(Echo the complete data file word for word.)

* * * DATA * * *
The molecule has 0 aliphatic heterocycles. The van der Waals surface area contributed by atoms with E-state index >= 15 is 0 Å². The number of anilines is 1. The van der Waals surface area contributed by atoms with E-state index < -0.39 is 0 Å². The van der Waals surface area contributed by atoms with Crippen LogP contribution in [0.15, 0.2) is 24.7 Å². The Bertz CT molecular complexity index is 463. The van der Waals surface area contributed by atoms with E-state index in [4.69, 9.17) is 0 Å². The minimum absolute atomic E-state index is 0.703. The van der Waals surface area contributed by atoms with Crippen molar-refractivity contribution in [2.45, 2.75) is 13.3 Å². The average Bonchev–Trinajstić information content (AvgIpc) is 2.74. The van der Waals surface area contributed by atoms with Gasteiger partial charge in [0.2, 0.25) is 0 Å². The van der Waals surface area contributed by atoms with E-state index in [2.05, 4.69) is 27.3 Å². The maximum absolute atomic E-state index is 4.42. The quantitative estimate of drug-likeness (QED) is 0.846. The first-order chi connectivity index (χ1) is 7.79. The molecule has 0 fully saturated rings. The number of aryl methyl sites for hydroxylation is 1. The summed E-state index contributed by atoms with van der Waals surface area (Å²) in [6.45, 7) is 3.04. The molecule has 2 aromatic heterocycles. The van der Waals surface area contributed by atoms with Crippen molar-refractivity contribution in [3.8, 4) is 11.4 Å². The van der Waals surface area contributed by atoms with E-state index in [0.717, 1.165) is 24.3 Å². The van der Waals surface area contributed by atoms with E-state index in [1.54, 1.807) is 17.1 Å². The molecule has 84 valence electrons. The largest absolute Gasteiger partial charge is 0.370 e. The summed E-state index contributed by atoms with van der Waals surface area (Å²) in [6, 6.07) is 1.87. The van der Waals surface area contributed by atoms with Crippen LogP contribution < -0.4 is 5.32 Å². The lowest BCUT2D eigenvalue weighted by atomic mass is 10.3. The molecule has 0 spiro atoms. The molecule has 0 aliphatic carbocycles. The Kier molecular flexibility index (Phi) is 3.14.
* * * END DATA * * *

The molecule has 0 aliphatic heterocycles. The van der Waals surface area contributed by atoms with E-state index >= 15 is 0 Å². The number of anilines is 1. The van der Waals surface area contributed by atoms with E-state index < -0.39 is 0 Å². The van der Waals surface area contributed by atoms with Crippen LogP contribution in [0.15, 0.2) is 24.7 Å². The Bertz CT molecular complexity index is 463. The van der Waals surface area contributed by atoms with E-state index in [4.69, 9.17) is 0 Å². The minimum absolute atomic E-state index is 0.703. The van der Waals surface area contributed by atoms with Crippen molar-refractivity contribution in [2.45, 2.75) is 13.3 Å². The average Bonchev–Trinajstić information content (AvgIpc) is 2.74. The van der Waals surface area contributed by atoms with Gasteiger partial charge in [0.2, 0.25) is 0 Å². The van der Waals surface area contributed by atoms with E-state index in [2.05, 4.69) is 27.3 Å². The maximum absolute atomic E-state index is 4.42. The quantitative estimate of drug-likeness (QED) is 0.846. The first-order chi connectivity index (χ1) is 7.79. The molecule has 0 fully saturated rings. The number of aryl methyl sites for hydroxylation is 1. The summed E-state index contributed by atoms with van der Waals surface area (Å²) in [6.45, 7) is 3.04. The molecule has 2 aromatic heterocycles. The van der Waals surface area contributed by atoms with Crippen molar-refractivity contribution in [3.8, 4) is 11.4 Å². The van der Waals surface area contributed by atoms with E-state index in [0.717, 1.165) is 24.3 Å². The van der Waals surface area contributed by atoms with E-state index in [1.54, 1.807) is 17.1 Å². The molecule has 84 valence electrons. The largest absolute Gasteiger partial charge is 0.370 e. The summed E-state index contributed by atoms with van der Waals surface area (Å²) in [6, 6.07) is 1.87. The van der Waals surface area contributed by atoms with Crippen LogP contribution < -0.4 is 5.32 Å². The lowest BCUT2D eigenvalue weighted by atomic mass is 10.3. The molecule has 0 spiro atoms. The molecule has 0 aliphatic carbocycles. The Kier molecular flexibility index (Phi) is 3.14.